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30 Ways To Improve The Movies

Ditch the Regions

In today's globalised, instant-fix market, it's lunacy that access to DVDs (and now Blu-rays) is still prohibited by region encoding.

Sure, the studios don't want us Europeans stealing a march on the release date, but if the film is strong enough, enough people will still go and see it on the big-screen.

Besides, your average savvy movie-lover is au fait enough with the technology to find a workaround, so it's pretty much like bolting the stable door when there's a big motherfucking tank inside.

Adopt a one-size fits all policy, and it might just sharpen Hollywood's minds into making better films.

Bring Back Projectionists

In Cinema Paradiso days, the films were looked after by kind old men who took care to make sure they were projected in the right order, size and speed.

These days, it's largely automated in multiplexes, which is great from a business viewpoint but can be frustrating if the concessions-stand monkey asked to flick the switch doesn't know the difference between 16:9 or 2.35:1.

Is it too much to ask that cinemas hire at least one person who gives a shit?

Don't Leave the UK Film Industry in Limbo

This one goes out to the Government. OK, you've killed the UK Film Council, but what's going to replace it?

We're promised greater efficiency and more money going directly where it's needed. Fine, but let's have some specifics.

How big's the kitty? How much is available for funding? Where does this leave cash for distribution, exhibition and education? It's not just yer St Trinian's that the Council helped but hugely successful grassroots initiatives like Chorley Empire Community Cinema .

It's folk like that - as much as big films - that make UK cinema something to cherish.

Don't Show Twilight on Every Screen

While it's sensible for cinemas to maximise revenue by giving the public a chance to see the most popular films, there's a big difference between availability and monopoly.

With blockbusters increasingly hogging three or even four screens out of 10 in a multiplex, other films are getting squeezed out.

A 2-screen limit would enable more diversity, and allow indies to reach towns without a committed art-house cinema. And who knows, the Twihards who forgot to pre-book might find a better movie playing on the next screen.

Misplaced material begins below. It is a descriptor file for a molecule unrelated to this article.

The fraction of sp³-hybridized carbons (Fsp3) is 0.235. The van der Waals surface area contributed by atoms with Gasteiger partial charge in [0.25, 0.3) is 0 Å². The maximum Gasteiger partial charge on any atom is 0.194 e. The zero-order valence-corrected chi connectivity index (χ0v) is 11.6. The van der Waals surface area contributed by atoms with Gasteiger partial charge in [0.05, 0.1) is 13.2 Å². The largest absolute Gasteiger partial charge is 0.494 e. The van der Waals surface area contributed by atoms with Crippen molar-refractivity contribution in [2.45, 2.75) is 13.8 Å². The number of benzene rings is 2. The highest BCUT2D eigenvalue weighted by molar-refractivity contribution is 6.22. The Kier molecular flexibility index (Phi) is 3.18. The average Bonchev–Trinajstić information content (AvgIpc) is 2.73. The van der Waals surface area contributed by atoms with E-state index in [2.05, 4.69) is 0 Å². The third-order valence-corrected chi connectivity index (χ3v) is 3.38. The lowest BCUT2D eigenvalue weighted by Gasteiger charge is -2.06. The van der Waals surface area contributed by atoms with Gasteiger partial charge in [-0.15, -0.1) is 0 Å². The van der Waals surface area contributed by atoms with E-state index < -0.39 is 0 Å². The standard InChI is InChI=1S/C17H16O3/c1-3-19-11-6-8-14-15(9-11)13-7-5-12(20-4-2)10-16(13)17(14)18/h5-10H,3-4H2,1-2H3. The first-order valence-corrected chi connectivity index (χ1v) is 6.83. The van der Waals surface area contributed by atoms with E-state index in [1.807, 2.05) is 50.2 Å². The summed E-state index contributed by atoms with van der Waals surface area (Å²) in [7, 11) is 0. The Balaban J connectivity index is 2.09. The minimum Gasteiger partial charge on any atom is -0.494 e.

Bat Mobile (Phones Out Of People's Hands)

An addendum to the 'Silence is Golden' rule earlier on in this feature.

Quite simply, switch that shit off when you enter the cinema. If you're expecting a life-or-death call...why are you chillin' to a movie?

If people can't respect that the audience is more interested in what's happening to Woody and Buzz than whether Carly's going to get off with Daz or not, then it's time to implement mobile signal blocking technology so the fuckers can't answer their phones at all .

Rediscover the lost art of trailers

Memo to studio marketing departments. A three-minute digest of a movie's entire plot is not a trailer. It's a Bonsai tree. We admire the effort put into miniaturising it, but we'd rather be looking at the Giant Redwood.

Limit trailers to around 90 seconds, and make them spoiler-free. A trailer should be a teaser of what to expect, not a glossary of every major character beat or half-decent gag.

Festival simulcasts

Cinemas at the artier end of the spectrum are branching out with live link-ups with operas, theatre performances or Stephen Fry doing a one-man show.

Even the multiplexes have tested the water with sporting events like Grand Prixs or rugby matches.

Why not do the same during the Edinburgh and London Film Festivals? Not everybody can get to these cities, and regional simulcasts would extend and enhance the 'buzz' of the big premieres.

Cross the Streams

If piracy is such a big deal, work on making high-speed, high-quality legal downloading / streaming a bona-fide movie-watching reality.

People don't download movies solely for the freebie. For most, it's the way they want to consume content.

iTunes has provided a workable model for the music industry; the reason people don't buy as many movies is the restrictions placed on the content and the speed of the downloads, as well as the fact that most studios haven't allowed their catalogues to be downloadable.

But HD downloads, streamed straight to the telly, would be the game-changer to change home viewing forever.


Bit of a throwback this one, but then so the running times, as Hollywood seems to have resurrected the Biblical-epic length duration.

In those days, cinemas thought nothing of having an intermission for the audience to have a wee and stock up on snacks.

If the film's good enough, it won't ruin its fluidity...and might actually enhance anticipation.

Retro-styled cinema Kinema in the Woods , in Woodhall Spa, Lincolnshire, still has intermissions and the consensus of its loyal audience is that it's a welcome break.

Kill a tree, plant a tree

Sequel. Remake. Reboot. The three most commonly used words in Hollywood today. "Original screenplay" doesn't make the top 10.

So here's a suggestion. For every sequel/remake/reboot that is greenlit, two films based on original scripts get the go-ahead.

Think of it as a "kill a tree, plant a tree" philosophy. Let's make that forest grow.